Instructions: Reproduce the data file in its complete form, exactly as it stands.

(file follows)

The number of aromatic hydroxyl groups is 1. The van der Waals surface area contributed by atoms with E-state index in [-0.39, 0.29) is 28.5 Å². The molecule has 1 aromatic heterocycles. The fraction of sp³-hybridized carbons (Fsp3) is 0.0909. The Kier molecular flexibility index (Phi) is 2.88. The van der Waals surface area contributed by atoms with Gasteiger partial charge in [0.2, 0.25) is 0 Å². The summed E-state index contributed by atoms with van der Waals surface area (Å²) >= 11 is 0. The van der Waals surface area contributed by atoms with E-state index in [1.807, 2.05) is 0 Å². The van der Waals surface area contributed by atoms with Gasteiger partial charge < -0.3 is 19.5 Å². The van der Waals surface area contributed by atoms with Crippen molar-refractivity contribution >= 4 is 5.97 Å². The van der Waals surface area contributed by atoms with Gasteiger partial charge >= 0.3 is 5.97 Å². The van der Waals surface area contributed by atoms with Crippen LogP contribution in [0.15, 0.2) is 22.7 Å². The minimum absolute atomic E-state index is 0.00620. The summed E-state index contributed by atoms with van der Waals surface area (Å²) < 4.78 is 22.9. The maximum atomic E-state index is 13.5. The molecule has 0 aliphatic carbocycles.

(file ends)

The number of aromatic hydroxyl groups is 1. The van der Waals surface area contributed by atoms with E-state index in [-0.39, 0.29) is 28.5 Å². The molecule has 1 aromatic heterocycles. The fraction of sp³-hybridized carbons (Fsp3) is 0.0909. The Kier molecular flexibility index (Phi) is 2.88. The van der Waals surface area contributed by atoms with Gasteiger partial charge in [0.2, 0.25) is 0 Å². The summed E-state index contributed by atoms with van der Waals surface area (Å²) >= 11 is 0. The van der Waals surface area contributed by atoms with E-state index in [1.807, 2.05) is 0 Å². The van der Waals surface area contributed by atoms with Gasteiger partial charge < -0.3 is 19.5 Å². The van der Waals surface area contributed by atoms with Crippen molar-refractivity contribution >= 4 is 5.97 Å². The van der Waals surface area contributed by atoms with Gasteiger partial charge >= 0.3 is 5.97 Å². The van der Waals surface area contributed by atoms with Crippen LogP contribution in [0.15, 0.2) is 22.7 Å². The minimum absolute atomic E-state index is 0.00620. The summed E-state index contributed by atoms with van der Waals surface area (Å²) < 4.78 is 22.9. The maximum atomic E-state index is 13.5. The molecule has 0 aliphatic carbocycles.